If you're contemplating a vegetable garden, choosing the right fertilizer is key. The type you use can really make or break your garden. Without proper fertilizer, all your toiling in the garden goes to waste. If you choose wisely, however, you're in for a colorful, bountiful harvest.
While picking out the right one might sound like a no- brainer, the reality is that fertilizer is a complex topic. If you're a novice gardener, it's best to soak up as much knowledge as you can about it. Today we're zeroing in on fertilizer for vegetable gardeners. How to read the labels, how to differentiate between varieties, and how to find the one that's best for your garden. If you're new to veggie gardening or need a refresher, read on:
- Before anything else, test your soil pH.
The key to choosing the right fertilizer is testing the acidity and alkalinity of your soil. In other words, through a check of your soil's pH! You need to know if it's lacking certain nutrients or too high in others. The best way to measure pH is by contacting your local cooperative extension or garden center. They'll give you the tools you need to conduct a soil sample, and after sending it to them, they'll give you the results. Cost is usually around $30. You'll receive incredibly helpful data about your soil's magnesium, phosphorous, calcium and potassium levels, organic matter content, soil chemical conditions, and more. The “perfect” soil pH for a veggie garden usually falls between 6.5 and 7. Lower levels indicate soil with high acidity, while higher means it's alkaline. This is where fertilizer comes in: the right kind can balance out your soil and provide the best environment for plant growth.
- Decode the numbers and letters.
So many ratios and confusing abbreviations! What does it all mean? If you're new to gardening, decoding the labels is no easy feat. Fertilizers are marked with three numbers that indicate the percentage by weight of particular nutrients. You might, for example, see a fertilizer labeled “5-10-5.” The first number is the percentage of nitrogen (N), which encourages growth of stems and leaves. The second is the percentage of phosphorous (P205), which is critical for developing healthy roots. The last is the percentage of potassium (K20), essential for flowering, fruit formation, and hardiness. Based on the results of your soil pH test, you'll have an idea of what ratio is best for your vegetables. Also keep in mind that veggies like cabbage and lettuce benefit from special attention to leaves… so naturally, nitrogen is a priority! Similarly, tomatoes and peppers require a healthy root system, so don't skimp on the phosphorous!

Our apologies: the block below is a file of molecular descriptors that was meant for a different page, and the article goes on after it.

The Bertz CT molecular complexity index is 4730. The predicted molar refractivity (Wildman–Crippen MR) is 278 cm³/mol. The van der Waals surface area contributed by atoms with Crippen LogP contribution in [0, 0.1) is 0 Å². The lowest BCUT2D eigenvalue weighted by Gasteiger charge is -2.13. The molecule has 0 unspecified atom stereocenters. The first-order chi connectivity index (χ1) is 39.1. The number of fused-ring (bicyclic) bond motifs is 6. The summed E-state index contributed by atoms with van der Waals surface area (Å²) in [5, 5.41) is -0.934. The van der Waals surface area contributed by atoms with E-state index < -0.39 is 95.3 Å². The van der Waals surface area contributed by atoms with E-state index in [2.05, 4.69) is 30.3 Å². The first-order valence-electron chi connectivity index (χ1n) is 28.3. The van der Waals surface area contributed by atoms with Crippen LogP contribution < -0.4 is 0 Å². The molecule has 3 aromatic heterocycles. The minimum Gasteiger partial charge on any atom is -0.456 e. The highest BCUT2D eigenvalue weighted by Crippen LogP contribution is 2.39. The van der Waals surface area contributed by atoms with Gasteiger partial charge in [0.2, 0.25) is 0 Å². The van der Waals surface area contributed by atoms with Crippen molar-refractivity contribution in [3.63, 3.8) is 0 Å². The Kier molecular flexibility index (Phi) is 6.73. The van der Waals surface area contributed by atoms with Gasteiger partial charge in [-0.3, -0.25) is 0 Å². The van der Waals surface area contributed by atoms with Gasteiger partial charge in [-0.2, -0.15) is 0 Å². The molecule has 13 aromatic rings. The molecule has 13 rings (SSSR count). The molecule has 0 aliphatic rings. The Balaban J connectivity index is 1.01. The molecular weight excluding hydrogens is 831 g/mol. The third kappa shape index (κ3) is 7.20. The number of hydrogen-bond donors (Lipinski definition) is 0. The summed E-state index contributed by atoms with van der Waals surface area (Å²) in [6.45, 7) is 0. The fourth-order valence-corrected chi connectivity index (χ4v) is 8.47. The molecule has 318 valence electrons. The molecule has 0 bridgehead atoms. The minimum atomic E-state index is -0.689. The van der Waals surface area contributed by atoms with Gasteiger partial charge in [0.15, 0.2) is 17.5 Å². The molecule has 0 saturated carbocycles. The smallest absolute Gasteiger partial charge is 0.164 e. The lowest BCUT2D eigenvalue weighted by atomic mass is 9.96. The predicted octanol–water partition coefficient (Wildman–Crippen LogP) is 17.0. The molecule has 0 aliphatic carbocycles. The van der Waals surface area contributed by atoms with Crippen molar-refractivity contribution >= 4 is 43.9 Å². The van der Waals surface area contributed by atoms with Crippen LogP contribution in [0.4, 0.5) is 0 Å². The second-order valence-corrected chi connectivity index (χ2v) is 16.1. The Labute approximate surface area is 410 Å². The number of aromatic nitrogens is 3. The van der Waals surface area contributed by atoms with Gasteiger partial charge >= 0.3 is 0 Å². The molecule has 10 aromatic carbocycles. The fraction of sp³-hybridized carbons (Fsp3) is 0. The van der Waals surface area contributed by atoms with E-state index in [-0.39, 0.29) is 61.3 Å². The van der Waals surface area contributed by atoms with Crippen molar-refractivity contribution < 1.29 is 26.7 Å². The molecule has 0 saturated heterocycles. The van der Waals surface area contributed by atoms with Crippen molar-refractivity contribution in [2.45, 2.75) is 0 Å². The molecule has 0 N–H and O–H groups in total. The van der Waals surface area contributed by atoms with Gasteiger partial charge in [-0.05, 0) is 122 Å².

- Identify common blends.
A “complete” fertilizer contains all three of the primary nutrients: nitrogen, phosphorous, and potassium. On the opposite end of the spectrum, a “bone meal” fertilizer, which can work well in veggie gardens, has a ratio of 4-12-0. This means it's high in phosphorous but provides no potassium. It's also common to find fertilizers labeled “all purpose.” Typically you can apply these types of fertilizers every 3-4 weeks throughout the season, adding supplemental nutrients to compensate for any deficiencies in spring and fall. Ideal ratios for all-purpose fertilizer are 5-10-10 and 8-12-6.For vegetable gardens in particular, it's often recommended to apply two pounds of 5-10-10 or 5-10-5 for every 100 feet of row.
- Know the pros & cons of organic vs. chemical fertilizer.Organic fertilizer is composed of materials such as blood meal, fish emulsion, animal and green manure, granite dust and rock phosphate. It comes with plenty of advantages. Organic fertilizer can improve soil structure, fight off diseases, provides a slow and steady diet, and is often cheap or free! On the other hand, if you're trying to remedy a nutrient deficiency, sometimes organic fertilizers are too slow in their release of nutrients. They're also lower in nutrients compared to chemical mixtures, and less consistent in the results they produce, which can lead to confusion in just how much to put down.Chemical varieties are synthetically manufactured and widely available. They're cheap, fast-acting, and come in many different forms. Unfortunately, they deliver no long-term benefits to your soil and contribute zero organic matter. Also, their production necessitates the use of non-renewable resources and leaves a large carbon footprint.